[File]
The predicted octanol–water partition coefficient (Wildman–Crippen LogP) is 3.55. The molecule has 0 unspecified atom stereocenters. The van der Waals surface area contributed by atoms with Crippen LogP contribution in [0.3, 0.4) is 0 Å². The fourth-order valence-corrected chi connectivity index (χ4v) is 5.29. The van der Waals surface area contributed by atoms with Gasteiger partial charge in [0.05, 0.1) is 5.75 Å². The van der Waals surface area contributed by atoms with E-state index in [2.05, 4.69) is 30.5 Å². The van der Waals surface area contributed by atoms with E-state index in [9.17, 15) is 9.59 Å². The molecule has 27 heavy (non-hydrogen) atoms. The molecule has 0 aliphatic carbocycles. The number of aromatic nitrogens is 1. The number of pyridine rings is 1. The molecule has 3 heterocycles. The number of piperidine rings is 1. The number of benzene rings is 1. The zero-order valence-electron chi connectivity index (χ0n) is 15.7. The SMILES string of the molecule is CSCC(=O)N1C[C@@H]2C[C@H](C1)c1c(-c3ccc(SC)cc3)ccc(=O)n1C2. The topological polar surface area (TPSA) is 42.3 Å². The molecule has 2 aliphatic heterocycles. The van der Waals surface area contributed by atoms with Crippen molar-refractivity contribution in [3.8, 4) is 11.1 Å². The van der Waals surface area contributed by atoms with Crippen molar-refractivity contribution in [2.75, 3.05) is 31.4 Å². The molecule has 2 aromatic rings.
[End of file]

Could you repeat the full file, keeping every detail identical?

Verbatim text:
The predicted octanol–water partition coefficient (Wildman–Crippen LogP) is 3.55. The molecule has 0 unspecified atom stereocenters. The van der Waals surface area contributed by atoms with Crippen LogP contribution in [0.3, 0.4) is 0 Å². The fourth-order valence-corrected chi connectivity index (χ4v) is 5.29. The van der Waals surface area contributed by atoms with Gasteiger partial charge in [0.05, 0.1) is 5.75 Å². The van der Waals surface area contributed by atoms with E-state index in [2.05, 4.69) is 30.5 Å². The van der Waals surface area contributed by atoms with E-state index in [9.17, 15) is 9.59 Å². The molecule has 27 heavy (non-hydrogen) atoms. The molecule has 0 aliphatic carbocycles. The number of aromatic nitrogens is 1. The number of pyridine rings is 1. The molecule has 3 heterocycles. The number of piperidine rings is 1. The number of benzene rings is 1. The zero-order valence-electron chi connectivity index (χ0n) is 15.7. The SMILES string of the molecule is CSCC(=O)N1C[C@@H]2C[C@H](C1)c1c(-c3ccc(SC)cc3)ccc(=O)n1C2. The topological polar surface area (TPSA) is 42.3 Å². The molecule has 2 aliphatic heterocycles. The van der Waals surface area contributed by atoms with Crippen molar-refractivity contribution in [3.8, 4) is 11.1 Å². The van der Waals surface area contributed by atoms with Crippen molar-refractivity contribution in [2.75, 3.05) is 31.4 Å². The molecule has 2 aromatic rings.